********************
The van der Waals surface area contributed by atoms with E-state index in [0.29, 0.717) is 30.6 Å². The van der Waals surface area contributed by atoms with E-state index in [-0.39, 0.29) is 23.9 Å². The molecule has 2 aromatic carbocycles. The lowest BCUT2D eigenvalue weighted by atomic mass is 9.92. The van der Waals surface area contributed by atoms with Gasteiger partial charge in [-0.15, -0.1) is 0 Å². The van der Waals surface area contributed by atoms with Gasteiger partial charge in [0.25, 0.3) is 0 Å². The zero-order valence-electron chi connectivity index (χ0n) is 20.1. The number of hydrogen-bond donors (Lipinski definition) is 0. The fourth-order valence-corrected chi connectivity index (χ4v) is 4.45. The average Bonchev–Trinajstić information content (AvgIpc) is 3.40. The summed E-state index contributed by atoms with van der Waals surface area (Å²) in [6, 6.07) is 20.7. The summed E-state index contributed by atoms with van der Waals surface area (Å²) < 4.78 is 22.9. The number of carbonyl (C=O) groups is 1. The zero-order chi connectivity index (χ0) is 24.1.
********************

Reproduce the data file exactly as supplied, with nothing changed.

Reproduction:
The van der Waals surface area contributed by atoms with E-state index in [0.29, 0.717) is 30.6 Å². The van der Waals surface area contributed by atoms with E-state index in [-0.39, 0.29) is 23.9 Å². The molecule has 2 aromatic carbocycles. The lowest BCUT2D eigenvalue weighted by atomic mass is 9.92. The van der Waals surface area contributed by atoms with Gasteiger partial charge in [-0.15, -0.1) is 0 Å². The van der Waals surface area contributed by atoms with Gasteiger partial charge in [0.25, 0.3) is 0 Å². The zero-order valence-electron chi connectivity index (χ0n) is 20.1. The number of hydrogen-bond donors (Lipinski definition) is 0. The fourth-order valence-corrected chi connectivity index (χ4v) is 4.45. The average Bonchev–Trinajstić information content (AvgIpc) is 3.40. The summed E-state index contributed by atoms with van der Waals surface area (Å²) in [6, 6.07) is 20.7. The summed E-state index contributed by atoms with van der Waals surface area (Å²) < 4.78 is 22.9. The number of carbonyl (C=O) groups is 1. The zero-order chi connectivity index (χ0) is 24.1.